Tenants

What Tenants Need to Know About Evictions

March 24, 2023

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Every tenant’s eviction is different. 

Each one depends on the rental agreement signed by the tenant and the landlord and the local laws.  

As a tenant, it’s always wise to keep meticulous records and receipts, in case you encounter this situation. 

The more knowledge you have on your rights and the laws surrounding evictions, the better prepared you’ll be if your landlord serves you notice. 

So, without further ado, let’s look at what you need to know about evictions. 

Evictions must be court-ordered 

The first key thing you need to know is that only courts have the authority to evict you. Almost every state forbids landlords from conducting do-it-yourself evictions (including actions like changing the locks or removing the tenant’s belongings). These actions are illegal and can lead to legal penalties.  

To get a court order, landlords must follow specific legal procedures. This process differs by jurisdiction, but usually involves the following steps: 

  1. The landlord must provide the tenant with proper notice for eviction, which can vary depending on the reason for the eviction and state or local laws. This notice must be in writing and state a specific time frame wherein the tenant can remedy the issue before the landlord files for eviction. 
  1. If the tenant doesn’t comply with the notice, the landlord can file a lawsuit with the court to obtain an eviction order. The landlord must properly serve the tenant with a copy of the complaint and summons, which usually requires personal service or a posting on the property. 
  1. The tenant must then go to court and defend themselves against the eviction. If your landlord follows proper procedure and you ignore a lawsuit, then they will probably be able to obtain a default judgment, which often results in a court order for eviction.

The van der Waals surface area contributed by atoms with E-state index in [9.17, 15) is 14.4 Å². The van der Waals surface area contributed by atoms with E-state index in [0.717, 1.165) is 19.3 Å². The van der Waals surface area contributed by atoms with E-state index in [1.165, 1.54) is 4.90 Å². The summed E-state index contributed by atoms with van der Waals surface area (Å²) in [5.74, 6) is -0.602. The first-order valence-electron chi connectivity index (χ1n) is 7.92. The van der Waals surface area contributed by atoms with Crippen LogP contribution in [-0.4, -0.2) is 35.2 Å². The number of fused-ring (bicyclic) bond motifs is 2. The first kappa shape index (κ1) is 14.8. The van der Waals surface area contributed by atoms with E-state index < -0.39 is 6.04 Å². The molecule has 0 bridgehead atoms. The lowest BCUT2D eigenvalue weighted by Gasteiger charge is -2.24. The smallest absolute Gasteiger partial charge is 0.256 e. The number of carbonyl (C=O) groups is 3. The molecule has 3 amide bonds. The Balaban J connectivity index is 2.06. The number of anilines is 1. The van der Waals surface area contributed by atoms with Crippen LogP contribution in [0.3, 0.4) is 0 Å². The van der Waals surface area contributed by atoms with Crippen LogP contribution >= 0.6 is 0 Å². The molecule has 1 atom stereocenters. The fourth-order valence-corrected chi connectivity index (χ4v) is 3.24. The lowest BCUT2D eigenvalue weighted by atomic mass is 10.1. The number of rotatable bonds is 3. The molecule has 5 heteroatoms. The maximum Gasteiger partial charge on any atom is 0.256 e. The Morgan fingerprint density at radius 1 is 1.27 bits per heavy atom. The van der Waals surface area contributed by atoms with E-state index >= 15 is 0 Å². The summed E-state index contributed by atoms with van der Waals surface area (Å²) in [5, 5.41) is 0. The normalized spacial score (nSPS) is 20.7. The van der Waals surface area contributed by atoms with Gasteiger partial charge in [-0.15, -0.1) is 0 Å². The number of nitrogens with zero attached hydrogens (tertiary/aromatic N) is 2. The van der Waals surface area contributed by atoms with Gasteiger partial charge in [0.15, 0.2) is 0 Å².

1. If the court grants the eviction order, landlords must obtain a writ of possession, which allows a sheriff or law enforcement officer to physically remove the tenant and their belongings from the property. 

Evictions require valid reasons 

Your landlord cannot evict you because they don’t like your décor. Evictions require specific reasons, and landlords must have a legal basis for trying to remove you from the property. Some common reasons for eviction are: 

  • Non-payment of rent: If a tenant doesn’t pay rent on time and in full, the landlord can file for an eviction. 
  • Violation of lease agreement: If a tenant violates the terms of the rental agreement (I.e., moves a pet onto the property when the lease has a no-pets clause), the landlord may be able to file for eviction. 
  • Illegal activity: If a tenant engages in illegal activity on the rental property like drug dealing or solicitation, the landlord may be able to file for eviction. 
  • End of tenancy: If the lease agreement expires or the tenant has a month-to-month lease, the landlord can end the tenancy with proper notice.  

It’s worth mentioning that some jurisdictions have extra protections for tenants like restrictions on no-fault evictions. Conduct thorough research on local laws, understand tenant rights for eviction and meet with an attorney if you’re unsure about anything. 

Evictions may require court hearings 

Can you fight an eviction? Absolutely. It may be prudent, however, to get a knowledgeable lawyer, if you can afford it. In court, the landlord will need to prove their case based on the legal reason(s) they provided in the notice. Common legal defenses for tenants include: 

  • Improper notice: If the landlord didn’t provide proper notice before filing for eviction, the tenant may be able to challenge the eviction based on this issue.